- SELF STUDY MODULES
- 1. Intro to TBI
- 2. Communication
- 3. Skills for independence
- 4. Cognitive changes
- 5. Behaviour changes
- 6. Sexuality
- 7. Case management (BIR)
- 8. No longer available
- 9. Mobility & motor control
- 10. Mental health & TBI:
- 11. Mental health problems
and TBI: diagnosis
- 12. Working with Families
after Traumatic Injury:
- 13. Goal setting
- 11.0 Aims
- 11.0A Take the PRE-Test
- 11.1 Mental health & mental illness & TBI
- 11.2 Factors affecting the risk of psychiatric illness after a TBI
- 11.3 The brain and psychiatric illness
- 11.4 Severity of a TBI
- 11.5 Types of mental health problems after a TBI
- a) Mood disorders
- b) Psychotic disorders
- c) Anxiety
- d) Personality
- 11.6 Sam : case study
- 11.7 Diagnostic challenges:
- a) Person with TBI
- b) Inherent in the disease
- c) Social environment
- d) Psychiatry and services
- 11.8 Management challenges
- a) Person with TBI
- b) Medical services
- c) Family
- d) Rehabilitation team
- 11.9 Take home messages
- 11.10 Resources
- 11.11 Take the POST-test
11.8c Management challenges: The family
i) The family
The family becomes an important part of the management and can be a tremendous protective factor in the management of the patient
While we often think families want to help their individual family members one of the challenges can be the family in its own right.
In psychiatry the concept of expressed emotion is used to describe how family dynamics can affect mental health outcome, particularly for schizophrenia.
Expressed emotion is a measure of the amount of emotional intensity that occurs within a family. Families that have high expressed emotion, be it positive or negative, can influence the relapse rate of people with schizophrenia.
There has not been any work on expressed emotion in families where a person has traumatic brain injury. If a person with a traumatic brain injury has a mental illness and comes from a high expressed emotion family then it is likely there will be significant problems. Therefore the family needs to be treated as well as the patient.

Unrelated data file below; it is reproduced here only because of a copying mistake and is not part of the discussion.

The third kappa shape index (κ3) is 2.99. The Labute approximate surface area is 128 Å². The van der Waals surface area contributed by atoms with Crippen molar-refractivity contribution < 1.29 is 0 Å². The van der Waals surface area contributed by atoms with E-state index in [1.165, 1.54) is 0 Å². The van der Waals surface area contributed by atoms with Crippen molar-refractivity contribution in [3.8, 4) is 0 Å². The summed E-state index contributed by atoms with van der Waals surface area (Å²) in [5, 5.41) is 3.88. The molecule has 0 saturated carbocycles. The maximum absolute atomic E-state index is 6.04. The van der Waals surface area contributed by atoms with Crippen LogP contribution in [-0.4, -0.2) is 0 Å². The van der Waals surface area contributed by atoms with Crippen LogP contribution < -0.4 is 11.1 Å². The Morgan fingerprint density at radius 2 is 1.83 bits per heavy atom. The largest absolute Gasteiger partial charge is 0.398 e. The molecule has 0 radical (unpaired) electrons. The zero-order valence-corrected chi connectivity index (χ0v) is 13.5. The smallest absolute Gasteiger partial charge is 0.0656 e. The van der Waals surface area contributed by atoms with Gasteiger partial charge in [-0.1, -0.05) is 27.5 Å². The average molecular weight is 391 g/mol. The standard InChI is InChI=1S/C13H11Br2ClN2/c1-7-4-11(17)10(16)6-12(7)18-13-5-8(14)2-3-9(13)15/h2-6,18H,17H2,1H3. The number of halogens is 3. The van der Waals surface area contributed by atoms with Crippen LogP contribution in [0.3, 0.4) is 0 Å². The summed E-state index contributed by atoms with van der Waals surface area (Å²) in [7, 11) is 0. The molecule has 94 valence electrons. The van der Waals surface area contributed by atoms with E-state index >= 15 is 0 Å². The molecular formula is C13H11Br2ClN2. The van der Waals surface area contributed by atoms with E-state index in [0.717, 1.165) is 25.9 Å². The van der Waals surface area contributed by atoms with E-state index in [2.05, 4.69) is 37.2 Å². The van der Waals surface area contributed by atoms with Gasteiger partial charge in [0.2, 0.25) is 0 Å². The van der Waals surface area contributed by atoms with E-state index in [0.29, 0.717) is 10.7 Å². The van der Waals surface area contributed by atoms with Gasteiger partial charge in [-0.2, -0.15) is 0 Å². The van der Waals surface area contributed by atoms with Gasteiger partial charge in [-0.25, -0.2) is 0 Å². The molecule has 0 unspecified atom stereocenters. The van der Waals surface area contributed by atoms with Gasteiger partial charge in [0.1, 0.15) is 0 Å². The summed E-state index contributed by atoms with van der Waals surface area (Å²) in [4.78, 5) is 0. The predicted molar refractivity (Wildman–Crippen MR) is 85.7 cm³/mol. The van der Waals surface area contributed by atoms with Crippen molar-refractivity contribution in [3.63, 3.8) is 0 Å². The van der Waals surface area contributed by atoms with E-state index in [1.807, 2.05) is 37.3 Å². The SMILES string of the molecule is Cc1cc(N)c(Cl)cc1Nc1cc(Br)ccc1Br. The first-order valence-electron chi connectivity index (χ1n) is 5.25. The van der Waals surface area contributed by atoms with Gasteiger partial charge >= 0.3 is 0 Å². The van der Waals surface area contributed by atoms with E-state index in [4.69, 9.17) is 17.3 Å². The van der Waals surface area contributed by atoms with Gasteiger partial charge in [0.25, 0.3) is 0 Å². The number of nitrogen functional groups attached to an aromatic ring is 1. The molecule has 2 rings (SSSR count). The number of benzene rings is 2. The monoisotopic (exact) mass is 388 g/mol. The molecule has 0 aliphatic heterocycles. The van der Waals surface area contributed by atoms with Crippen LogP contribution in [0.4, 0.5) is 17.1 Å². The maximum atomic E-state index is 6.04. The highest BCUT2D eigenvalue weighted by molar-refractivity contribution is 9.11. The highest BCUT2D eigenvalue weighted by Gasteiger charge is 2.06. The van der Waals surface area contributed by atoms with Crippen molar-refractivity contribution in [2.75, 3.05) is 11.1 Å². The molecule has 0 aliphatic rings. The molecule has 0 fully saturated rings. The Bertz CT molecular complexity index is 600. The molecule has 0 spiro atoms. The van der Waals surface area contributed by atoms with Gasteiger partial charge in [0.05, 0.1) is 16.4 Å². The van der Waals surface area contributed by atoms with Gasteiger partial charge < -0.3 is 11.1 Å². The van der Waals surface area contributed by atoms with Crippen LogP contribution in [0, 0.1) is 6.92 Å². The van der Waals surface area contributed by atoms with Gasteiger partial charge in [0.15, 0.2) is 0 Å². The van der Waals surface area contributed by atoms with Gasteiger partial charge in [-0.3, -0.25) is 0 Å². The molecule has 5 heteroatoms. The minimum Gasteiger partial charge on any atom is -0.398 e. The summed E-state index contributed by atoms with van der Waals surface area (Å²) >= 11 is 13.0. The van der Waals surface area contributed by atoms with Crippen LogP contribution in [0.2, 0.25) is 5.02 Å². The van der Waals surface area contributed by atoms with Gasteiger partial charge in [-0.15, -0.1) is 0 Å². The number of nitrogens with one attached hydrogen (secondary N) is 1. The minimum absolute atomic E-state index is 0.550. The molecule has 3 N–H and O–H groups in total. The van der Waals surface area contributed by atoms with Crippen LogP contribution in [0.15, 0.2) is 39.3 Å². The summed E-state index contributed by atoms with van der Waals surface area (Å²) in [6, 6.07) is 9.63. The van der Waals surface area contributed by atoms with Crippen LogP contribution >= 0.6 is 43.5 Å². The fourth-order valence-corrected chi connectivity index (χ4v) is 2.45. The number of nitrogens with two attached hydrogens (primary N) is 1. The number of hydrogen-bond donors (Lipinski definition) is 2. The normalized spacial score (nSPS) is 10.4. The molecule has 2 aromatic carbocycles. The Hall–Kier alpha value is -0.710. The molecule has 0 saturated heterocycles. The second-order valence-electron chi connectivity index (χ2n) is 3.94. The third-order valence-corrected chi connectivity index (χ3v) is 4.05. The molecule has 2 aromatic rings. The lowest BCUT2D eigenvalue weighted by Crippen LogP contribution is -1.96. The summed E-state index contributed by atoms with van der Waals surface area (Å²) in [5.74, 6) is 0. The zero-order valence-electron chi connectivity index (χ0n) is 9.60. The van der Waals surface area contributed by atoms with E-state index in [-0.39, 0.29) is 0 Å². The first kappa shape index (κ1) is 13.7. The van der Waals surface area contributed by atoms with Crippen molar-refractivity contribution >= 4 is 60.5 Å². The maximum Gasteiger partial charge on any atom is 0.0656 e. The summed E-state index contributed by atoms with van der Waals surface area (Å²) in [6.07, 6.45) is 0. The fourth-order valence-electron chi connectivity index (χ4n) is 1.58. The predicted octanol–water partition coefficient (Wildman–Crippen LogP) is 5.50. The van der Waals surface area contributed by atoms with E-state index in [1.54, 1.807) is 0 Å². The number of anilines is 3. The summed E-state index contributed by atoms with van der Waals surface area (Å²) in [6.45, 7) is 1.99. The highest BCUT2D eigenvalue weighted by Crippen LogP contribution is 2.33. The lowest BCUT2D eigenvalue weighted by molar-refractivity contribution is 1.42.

We also need to get the family to enforce compliance with treatment. That can be very difficult if the person with the traumatic brain injury was the dominant member of the family. Other family members might find it very hard to enforce treatment and to ensure that the person is participating.
Certain cultural factors will also prohibit family members from making decisions with regard to treatment and ensuring that the person complies.
There are also hidden agendas within the family that can have a significant impact on management.
In many cases the person with a dual diagnosis of traumatic brain injury and mental illness is further disempowered.
If you have a family where previously they felt they had lost control, for example, with their child, and the traumatic brain injury and the mental illness increases the amount of control they have on the child, they may not necessarily be keen for the person to get better because they will lose control again.
This is an incredibly sensitive area, it needs to be managed and dealt with because the family's hidden agendas, whether it is obstruction for treatment, or wanting to prolong symptomatology, will have a profound impact on the benefits of the therapy that you are offering.
Carer’s mental health can suffer
Because of the burden of care and the stress caused by the changes in the injured person’s abilities, behaviour, earning capacity, status and so on, there is a heavy stress placed on carers. Often couples that did not spend much time together are now with each other all day every day. Families are at risk of burnout. If family members are unable to cope this reduces the potential for the patient’s recovery and long term management.
Working with families
Despite all of the challenges of working with the family it can be a tremendous asset for the person with a TBI when they have an understanding and supportive family. The rehabilitation process is a collaborative one and needs to take into account the needs of the patient’s key support people.
Answer these question:
What are some of the management challenges that arise from the person’s family?
Level of expressed emotion
Families hidden agendas impacting on diagnosis and management
Cultural differences for male/female roles parent/child roles
Carers who take care of people with brain injury can get their own mental health problems and that can make it much harder for the carer to actually care